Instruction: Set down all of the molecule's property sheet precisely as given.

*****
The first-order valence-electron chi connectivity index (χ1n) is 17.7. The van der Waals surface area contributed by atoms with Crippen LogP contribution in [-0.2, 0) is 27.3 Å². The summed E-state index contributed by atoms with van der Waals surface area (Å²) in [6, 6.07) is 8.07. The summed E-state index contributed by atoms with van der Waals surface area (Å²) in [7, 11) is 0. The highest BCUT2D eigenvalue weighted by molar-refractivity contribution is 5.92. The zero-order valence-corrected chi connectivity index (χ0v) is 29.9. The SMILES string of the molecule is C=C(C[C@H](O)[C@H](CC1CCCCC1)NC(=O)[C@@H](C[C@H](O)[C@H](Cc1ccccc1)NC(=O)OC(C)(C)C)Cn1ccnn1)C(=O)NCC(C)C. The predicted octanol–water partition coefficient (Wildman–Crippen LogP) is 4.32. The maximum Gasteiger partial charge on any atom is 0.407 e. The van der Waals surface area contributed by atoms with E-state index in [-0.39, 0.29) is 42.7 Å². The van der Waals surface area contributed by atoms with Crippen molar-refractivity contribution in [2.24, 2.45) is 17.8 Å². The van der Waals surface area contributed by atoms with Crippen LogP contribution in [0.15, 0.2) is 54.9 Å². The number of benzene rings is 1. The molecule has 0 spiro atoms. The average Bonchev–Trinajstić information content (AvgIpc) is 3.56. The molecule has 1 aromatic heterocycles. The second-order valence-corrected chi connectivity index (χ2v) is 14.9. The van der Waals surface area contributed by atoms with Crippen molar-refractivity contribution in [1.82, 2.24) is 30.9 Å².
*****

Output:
The first-order valence-electron chi connectivity index (χ1n) is 17.7. The van der Waals surface area contributed by atoms with Crippen LogP contribution in [-0.2, 0) is 27.3 Å². The summed E-state index contributed by atoms with van der Waals surface area (Å²) in [6, 6.07) is 8.07. The summed E-state index contributed by atoms with van der Waals surface area (Å²) in [7, 11) is 0. The highest BCUT2D eigenvalue weighted by molar-refractivity contribution is 5.92. The zero-order valence-corrected chi connectivity index (χ0v) is 29.9. The SMILES string of the molecule is C=C(C[C@H](O)[C@H](CC1CCCCC1)NC(=O)[C@@H](C[C@H](O)[C@H](Cc1ccccc1)NC(=O)OC(C)(C)C)Cn1ccnn1)C(=O)NCC(C)C. The predicted octanol–water partition coefficient (Wildman–Crippen LogP) is 4.32. The maximum Gasteiger partial charge on any atom is 0.407 e. The van der Waals surface area contributed by atoms with E-state index in [-0.39, 0.29) is 42.7 Å². The van der Waals surface area contributed by atoms with Crippen molar-refractivity contribution in [2.24, 2.45) is 17.8 Å². The van der Waals surface area contributed by atoms with Crippen LogP contribution in [0.15, 0.2) is 54.9 Å². The number of benzene rings is 1. The molecule has 0 spiro atoms. The average Bonchev–Trinajstić information content (AvgIpc) is 3.56. The molecule has 1 aromatic heterocycles. The second-order valence-corrected chi connectivity index (χ2v) is 14.9. The van der Waals surface area contributed by atoms with Crippen molar-refractivity contribution in [1.82, 2.24) is 30.9 Å².